Stoke is a life-threatening that requires urgent treatment to reduce the extent of damages to the body. As a medical emergency, you should get to the hospital at the earliest signs of stroke to receive the most appropriate treatment that will restore blood flow to your brain.
Even though stroke is a severe health condition, a patient can recover at home after an IV injection of recombinant tissue plasminogen activator (TPA), the standard treatment for ischemic stroke. Nonetheless, stroke patients are usually nervous about home rehabilitation because of a lack of knowledge about the recovery steps.
How to Continue Stroke Recovery at Home
Use of Stroke Rehabilitation Equipment
Technological devices, such as non-invasive brain stimulators, robots, and brain computers interfaces, are designed to help with stroke rehabilitation. In addition, neurorehabilitation devices are available that can help mitigate the symptoms of stroke, improve neurological function, and deploy electric signals to stimulate movements.
Through the assistance of a physiotherapist, you can continue with neurorehabilitation at home to enhance the central nervous system, reduce disability, and ease daily function. Since the hospital discharge results in reduced care management by healthcare providers, you can use neurorehabilitation devices to treat the neurological disorders resulting from stroke.
A stroke can lead to paralysis because of the interruption of blood flow to the brain. Exercise is recommended for stroke survivors with paralysis as passive and active exercises stimulate neuroplasticity, the mechanism through which the brain rewires and repairs itself after stroke damage.
As a stroke survivor with paralysis, you should engage in repetitive exercise so that your brain can relearn how to perfect tasks through different neural pathways. In addition, engaging in stroke recovery exercises speeds up recovery, improves balance, and prevents stroke recurrence. Nonetheless, you should stick to the recommended stroke exercises to improve results and avoid injury.
Hire an In-House Caregiver
The transition from hospital care to home care can be difficult, especially if a patient doesn’t know how to continue with the recovery process. In addition, loneliness and inactivity associated with paralysis can trigger post-stroke stress. As a stroke survivor, one step you can take to help with home recovery is hiring an in-house caregiver who will help you avoid the debilitating sense of isolation.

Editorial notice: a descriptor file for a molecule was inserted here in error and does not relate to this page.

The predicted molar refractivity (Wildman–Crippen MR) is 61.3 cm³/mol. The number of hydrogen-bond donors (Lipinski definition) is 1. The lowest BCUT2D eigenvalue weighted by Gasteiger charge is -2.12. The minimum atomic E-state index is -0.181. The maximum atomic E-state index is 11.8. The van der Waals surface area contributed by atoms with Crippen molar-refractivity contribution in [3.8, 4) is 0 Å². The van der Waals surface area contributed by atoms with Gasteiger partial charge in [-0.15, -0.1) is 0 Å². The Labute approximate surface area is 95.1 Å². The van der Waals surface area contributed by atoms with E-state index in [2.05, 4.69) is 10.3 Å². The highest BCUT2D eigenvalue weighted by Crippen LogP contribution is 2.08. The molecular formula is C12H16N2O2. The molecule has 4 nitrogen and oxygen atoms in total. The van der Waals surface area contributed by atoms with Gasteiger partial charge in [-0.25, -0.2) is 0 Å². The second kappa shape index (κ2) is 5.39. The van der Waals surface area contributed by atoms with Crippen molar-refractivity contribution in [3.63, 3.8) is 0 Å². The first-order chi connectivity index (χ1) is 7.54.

In addition, since the stroke rehabilitation process is lengthy and complex, an in-house caregiver will help track the appointments, supervise the exercises, and assist with daily activities.
Check Your Diet
A stroke triggers changes in lifestyle because it is a lifestyle-related disease. Research has linked an unhealthy diet comprising saturated fats, cholesterol, and trans fats, to stroke and related health conditions, such as heart disease.
In the wake of a stroke, one of the risk factors of suffering a second stroke is an unhealthy diet. Therefore, you should stick to a healthy diet after stroke to aid neurological and physical healing. A diet low in sodium and fat and high in vegetables can help you reduce the risk of suffering a second stroke.
In addition, you should consider taking vitamin supplements, such as Vitamin D, Vitamin B12, Vitamin C, Probiotics, and Docosahexaenoic acid (DHA), upon the advice of a physician or nutritionist.
Engage in Physical Therapy
Physicians highly recommend physical therapy for stroke survivors who suffers a disability, which is common among the elderly. Unlike stroke exercise that focuses on activating neuroplasticity, physical therapy focuses on strengthening your muscles and relearning motor activities, such as standing, walking, and sitting.
Therefore, if you have suffered any form of disability from a stroke, you should find a therapist to help you recover. A physical therapist will guide you through the process to overcome obstacles and achieve long-term goals. In addition to physical therapy, you should consider speech and occupational therapy.
Create a Conducive and Safe Environment at Home
As a stroke survivor, you are vulnerable to falls due to imbalance and joint weaknesses. Since falling is a common issue among stroke survivors, you should consider safeguarding your space by installing handrails, anti-skid mats, and raised toilet seats. Physical injuries can hinder your process of relearning motor activities through physical therapy.
Stroke is a life-threatening condition that requires emergency medical assistance to mitigate damage to the brain and the body. Healthcare providers commonly administer IV injection of recombinant tissue plasminogen activator (TPA) to restore blood flow to the brain, then discharge the patient for home recovery. Even though adjusting to home recovery can be challenging, you can achieve the desired results through these strategies.
Samantha Higgins is a professional writer with a passion for research, observation, and innovation. She is nurturing a growing family of twin boys in Portland, Oregon with her husband. She loves kayaking and reading creative non-fiction. For those who are recovering from a stroke, she encourages the use of neurorehabilitation devices for at-home physical therapy.
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